Technobabylon is one of those games that really nails the cyberpunk setting. It follows almost all of the cyberpunk tropes and still manages to create an interesting story and one of the best cyberpunk games.
Developed by Technocrat Games and published by WadjetEye Games in 2015, it was made using AGS. Initially developed as an indie project by its game designer James Dearden in 2010, he decided on episodic content and only released two episodes, before putting the project on hiatus. After meeting WadjetEye founder in 2012, they partnered up and eventually finished and released the game in 2015, featuring improved graphics and voice acting.
One of the first things one will notice is the attention to the lore and world-building. Almost everything in Technobabylon has an explanation and a reason why it’s there. The backstory and lore are really interesting and only gets deeper as the game progresses.
The game is set in a city on Newton, which is governed by a sophisticated AI, known as Central. This virtual entity maintains various systems and any laws passed by the government, but Central also has authority over Centralized Emergency Logistics (CEL), which acts as a police force. Technology has made huge advancements, eradicating most of the diseases, and creating nano-mechanical welfare devices which allow users to modify their brain functions, or mentally interact with computers. One of these inventions is Trance, a virtual reality system in which users can create programs and socialize with other users.
In Technobabylon you will control multiple protagonists, all of them with their own personalities and beliefs. You will play as Latha Sesame an unemployed addict to Trance, who finds herself locked in her apartment and kicks off a series of events. As the game progresses you will also play as agents of CEL, Charles Regis and Max Lao investigating a series of murders by a serial killer known as Mindjack. What’s particularly interesting is that the Mindjack is able to extract information directly from the victim’s brain.
As the story progresses, slowly all of the characters will become connected and they will discover things that will question everything they know.
The strongest aspect of the game is its writing and world-building. The game has an explanation for almost everything, whether it’s technology, history, political situation, food, etc. In addition to the various beliefs held by other characters, you can also discover more of their backstories and motivations for certain actions.
While the game is set in a cyberpunk setting, the game doesn’t have that dystopian feeling often seen in most cyberpunk works. Instead, the game is grounded in some sense of realism, and there is the sense that the world is still going forward and not everything is bleak as it seems.
What really adds to the narrative are the characters that you play as. Technobabylon features excellent character writing and voice acting, which helps make memorable characters. The dialog is never forced or too on the nose, but instead natural flowing, which in turn keeps the plot grounded, and the amazing delivery of lines by voice actors actually enhances the story.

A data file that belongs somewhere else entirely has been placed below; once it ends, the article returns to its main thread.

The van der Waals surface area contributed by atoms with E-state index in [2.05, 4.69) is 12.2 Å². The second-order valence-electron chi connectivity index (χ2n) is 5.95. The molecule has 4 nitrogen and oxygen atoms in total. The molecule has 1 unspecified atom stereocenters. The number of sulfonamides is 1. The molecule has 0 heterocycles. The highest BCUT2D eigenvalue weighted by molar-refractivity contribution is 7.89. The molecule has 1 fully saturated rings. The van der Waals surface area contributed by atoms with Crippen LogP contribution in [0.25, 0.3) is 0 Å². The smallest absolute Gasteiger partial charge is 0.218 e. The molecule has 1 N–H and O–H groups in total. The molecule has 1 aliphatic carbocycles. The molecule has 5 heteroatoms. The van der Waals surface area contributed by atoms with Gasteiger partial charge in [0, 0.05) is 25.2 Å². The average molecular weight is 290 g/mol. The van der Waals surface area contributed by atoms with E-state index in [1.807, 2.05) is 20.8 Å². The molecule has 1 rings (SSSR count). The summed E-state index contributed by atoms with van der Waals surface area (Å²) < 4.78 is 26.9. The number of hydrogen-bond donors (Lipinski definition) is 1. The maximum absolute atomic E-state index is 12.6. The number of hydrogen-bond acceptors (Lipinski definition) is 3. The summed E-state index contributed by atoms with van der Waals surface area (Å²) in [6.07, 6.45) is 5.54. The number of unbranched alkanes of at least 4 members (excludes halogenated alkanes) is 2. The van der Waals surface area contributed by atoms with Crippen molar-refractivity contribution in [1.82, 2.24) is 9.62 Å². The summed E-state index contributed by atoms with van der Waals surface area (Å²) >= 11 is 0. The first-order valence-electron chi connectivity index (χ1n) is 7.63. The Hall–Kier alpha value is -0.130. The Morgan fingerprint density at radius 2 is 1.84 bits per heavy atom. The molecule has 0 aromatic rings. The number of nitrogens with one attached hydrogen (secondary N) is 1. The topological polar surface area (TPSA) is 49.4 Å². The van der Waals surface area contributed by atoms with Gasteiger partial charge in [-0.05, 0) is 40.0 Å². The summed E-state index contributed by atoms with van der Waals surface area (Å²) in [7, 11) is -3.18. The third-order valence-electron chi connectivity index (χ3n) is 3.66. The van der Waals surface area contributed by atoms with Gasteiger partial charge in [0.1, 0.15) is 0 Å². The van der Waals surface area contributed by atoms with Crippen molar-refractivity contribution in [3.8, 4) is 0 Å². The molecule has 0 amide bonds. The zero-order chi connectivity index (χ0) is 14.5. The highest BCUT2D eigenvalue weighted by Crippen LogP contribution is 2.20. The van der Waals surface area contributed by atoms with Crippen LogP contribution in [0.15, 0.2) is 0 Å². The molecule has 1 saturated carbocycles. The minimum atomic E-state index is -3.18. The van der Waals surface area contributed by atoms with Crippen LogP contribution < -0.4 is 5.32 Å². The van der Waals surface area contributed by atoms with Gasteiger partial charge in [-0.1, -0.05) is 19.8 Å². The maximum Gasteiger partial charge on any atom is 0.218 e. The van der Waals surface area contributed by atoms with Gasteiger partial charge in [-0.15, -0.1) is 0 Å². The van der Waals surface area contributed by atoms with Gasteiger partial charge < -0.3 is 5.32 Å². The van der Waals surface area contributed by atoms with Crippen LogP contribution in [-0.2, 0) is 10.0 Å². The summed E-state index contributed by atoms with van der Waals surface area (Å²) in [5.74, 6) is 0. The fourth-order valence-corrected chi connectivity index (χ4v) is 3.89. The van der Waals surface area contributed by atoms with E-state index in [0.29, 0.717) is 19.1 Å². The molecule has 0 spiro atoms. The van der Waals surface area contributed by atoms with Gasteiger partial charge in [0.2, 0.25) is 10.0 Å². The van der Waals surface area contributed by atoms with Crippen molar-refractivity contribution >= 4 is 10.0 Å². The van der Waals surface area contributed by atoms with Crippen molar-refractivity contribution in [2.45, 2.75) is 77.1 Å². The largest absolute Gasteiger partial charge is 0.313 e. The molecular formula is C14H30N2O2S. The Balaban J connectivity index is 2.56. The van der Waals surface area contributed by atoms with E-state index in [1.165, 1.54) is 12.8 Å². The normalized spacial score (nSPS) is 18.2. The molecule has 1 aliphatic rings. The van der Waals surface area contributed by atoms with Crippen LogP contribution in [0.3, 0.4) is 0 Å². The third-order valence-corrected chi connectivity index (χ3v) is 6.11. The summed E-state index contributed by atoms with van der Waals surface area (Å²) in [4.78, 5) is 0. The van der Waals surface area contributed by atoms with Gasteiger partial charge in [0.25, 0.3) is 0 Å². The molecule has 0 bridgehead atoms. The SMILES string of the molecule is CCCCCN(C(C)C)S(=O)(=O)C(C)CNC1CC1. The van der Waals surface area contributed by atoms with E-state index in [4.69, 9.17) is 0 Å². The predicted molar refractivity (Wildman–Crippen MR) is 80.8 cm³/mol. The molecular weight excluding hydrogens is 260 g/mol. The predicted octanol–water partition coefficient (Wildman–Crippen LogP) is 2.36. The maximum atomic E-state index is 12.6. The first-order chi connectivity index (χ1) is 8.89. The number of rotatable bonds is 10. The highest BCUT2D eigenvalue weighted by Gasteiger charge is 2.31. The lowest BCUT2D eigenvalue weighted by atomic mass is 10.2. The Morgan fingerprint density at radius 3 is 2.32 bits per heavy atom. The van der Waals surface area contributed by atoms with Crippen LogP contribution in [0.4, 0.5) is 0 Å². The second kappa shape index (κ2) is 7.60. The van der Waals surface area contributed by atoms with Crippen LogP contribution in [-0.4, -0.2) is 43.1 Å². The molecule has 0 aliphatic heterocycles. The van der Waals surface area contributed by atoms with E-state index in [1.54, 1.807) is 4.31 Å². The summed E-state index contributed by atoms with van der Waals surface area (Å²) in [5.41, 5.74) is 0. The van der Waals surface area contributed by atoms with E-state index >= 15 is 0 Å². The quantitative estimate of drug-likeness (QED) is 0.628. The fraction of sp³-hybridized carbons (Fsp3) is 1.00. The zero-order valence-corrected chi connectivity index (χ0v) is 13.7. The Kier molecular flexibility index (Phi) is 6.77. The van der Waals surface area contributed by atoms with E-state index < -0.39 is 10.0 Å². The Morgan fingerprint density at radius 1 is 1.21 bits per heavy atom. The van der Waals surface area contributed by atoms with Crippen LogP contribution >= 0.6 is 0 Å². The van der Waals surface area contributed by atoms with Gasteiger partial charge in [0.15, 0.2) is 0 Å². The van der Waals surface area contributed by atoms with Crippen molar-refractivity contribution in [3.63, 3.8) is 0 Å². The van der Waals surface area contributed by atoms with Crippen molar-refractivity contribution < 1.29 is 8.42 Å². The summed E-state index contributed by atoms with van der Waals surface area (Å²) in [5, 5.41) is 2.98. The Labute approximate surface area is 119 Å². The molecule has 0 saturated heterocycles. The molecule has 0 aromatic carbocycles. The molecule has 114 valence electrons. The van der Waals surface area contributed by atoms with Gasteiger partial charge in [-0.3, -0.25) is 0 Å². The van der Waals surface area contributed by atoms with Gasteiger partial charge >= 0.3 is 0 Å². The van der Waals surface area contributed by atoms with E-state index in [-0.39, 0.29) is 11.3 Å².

Techobabylon plays similarly to the classical MS-DOS point-and-click adventure games. The gameplay is relatively simple, with left-click being used to interact/pick-up object, and right-click to examine them. The game restricts your movement more than other games, but it makes up for it with dialog and puzzles. The puzzles in the game aren’t hard, but there are several challenging ones near the end of the game. In addition to solving puzzles, you will also have to make choices on how to solve certain puzzles, but these have little impact on the overall story.
The game also cleverly uses Trance and using organic computers you have the option of hacking and interacting with objects as you would in virtual reality. The Trance parts of the game are designed well, but a bit underused. The ascetics of Trance have that 80s/90s cyberpunk feel, and the puzzles are a bit more abstract.
Overall presentation in both visuals and sound is excellent and only adds to the atmosphere. The graphics are pixel art but beautifully done like most WadjetEye games. The scenes were actually created in 3D, after which the artist would use them as the base for his art. The parts in Trance were specifically designed to be visually distinct from those in the real world, and they have that distinct 80s/90s cyberpunk feel, and the puzzles are a bit more abstract.
The voice acting is excellent, and there are several returning actors from the other WadjetEye games.
Like most games from the developer you can also turn on commentary, which will provide insight into game’s development, art inspiration and process and also bloopers. With these turned on, one can see the passion and fun that went into creating the game, which is always nice to see.
In conclusion, Technobabylon is an easy recommendation if you’re a cyberpunk or an adventure fan. If you’re a fan of the latter, you will like the world-building, characters and the concepts in the game and those who enjoy the latter, you can’t make a mistake by playing a WadjetEye title. The game is available on both Steam and GOG (the GOG version also offers bonuses, such as Behind the scenes videos, Storybook, Soundtrack, etc.).
If you’re looking for a good cyberpunk story, give Technobabylon a try. It’s got excellent writing and characters, in addition to the low price which makes it an easy recommendation.